These technological aspects of travel and spatial experience, combined with the paucity of a comprehensive regional public transportation system, effectively close Cold City off for those who partake in them, circumscribe it within private space, and short-circuits the corruption of the urban that has been the hallmark of the development of the city since the 19th century. These facets of life in North America, aside from making our cities decidedly less pleasant than their Continental counterparts, also demonstrate the fragility of the ideal of the urban, the tenuous balance of necessity and attraction that is needed to drive the city ideal. North Americans, on the whole, have attempted to destroy the city, either on a grand scale (urban redevelopment) or piecemeal (a thousand budget cuts). Yet, cities survive, perhaps raggedly, because of the needs they respond to, of New Americans or New Canadians, young people, sophisticates, LGBT communities fleeing the provincial, whomever.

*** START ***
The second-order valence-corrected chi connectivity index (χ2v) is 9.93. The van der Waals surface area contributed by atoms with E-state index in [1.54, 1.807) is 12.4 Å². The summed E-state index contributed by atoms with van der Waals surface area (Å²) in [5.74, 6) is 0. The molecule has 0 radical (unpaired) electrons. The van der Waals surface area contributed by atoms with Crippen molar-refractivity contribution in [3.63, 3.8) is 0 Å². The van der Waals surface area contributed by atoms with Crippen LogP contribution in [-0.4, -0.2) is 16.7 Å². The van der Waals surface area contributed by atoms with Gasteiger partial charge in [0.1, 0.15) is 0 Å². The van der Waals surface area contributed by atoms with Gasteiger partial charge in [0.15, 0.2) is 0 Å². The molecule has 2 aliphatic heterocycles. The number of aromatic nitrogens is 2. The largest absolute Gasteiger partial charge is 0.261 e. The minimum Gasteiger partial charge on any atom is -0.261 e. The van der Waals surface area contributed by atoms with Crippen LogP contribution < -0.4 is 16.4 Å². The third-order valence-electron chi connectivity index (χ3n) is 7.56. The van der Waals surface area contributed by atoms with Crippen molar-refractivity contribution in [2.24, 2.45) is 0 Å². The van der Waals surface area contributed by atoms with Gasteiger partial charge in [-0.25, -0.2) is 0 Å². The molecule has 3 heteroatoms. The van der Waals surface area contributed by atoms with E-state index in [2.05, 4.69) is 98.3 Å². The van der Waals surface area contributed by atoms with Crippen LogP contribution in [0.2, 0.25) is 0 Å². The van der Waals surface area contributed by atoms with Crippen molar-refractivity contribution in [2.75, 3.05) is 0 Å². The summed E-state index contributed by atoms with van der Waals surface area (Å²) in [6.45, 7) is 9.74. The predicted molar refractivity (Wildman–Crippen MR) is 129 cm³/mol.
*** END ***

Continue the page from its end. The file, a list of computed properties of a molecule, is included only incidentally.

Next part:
North Americans remain, for the most part, squeamish about the city, a theme that runs through our literature. Sister Carriecertainly comes to mind, as one of the ultimate late nineteenth century cautionary tales of the corruption of the city (with its delicious twist), along with a host of other, less skilled examples. But recently, I have been thinking a lot of the artist Gustav Klimt, and the arts scene that emerged in Vienna at the turn of the last century, as an expression of some of the city’s glamour and, for its critics, its sinister nature. One of the reasons I have been pondering Klimt, the city, and corruption is that over the break Mr. Gordo and I had a lovely early dinner with La Antropóloga, Mr. Polemic, and El Babycito at Café Sabarsky at the Neue Galerie in New York. If you haven’t been, not only is the food divine (although the pretension is a bit much), but housed around the café (how’s that for a reversal?) is a museum focused around the arts of Vienna’s fin-de-siècle, including several outstanding Klimts.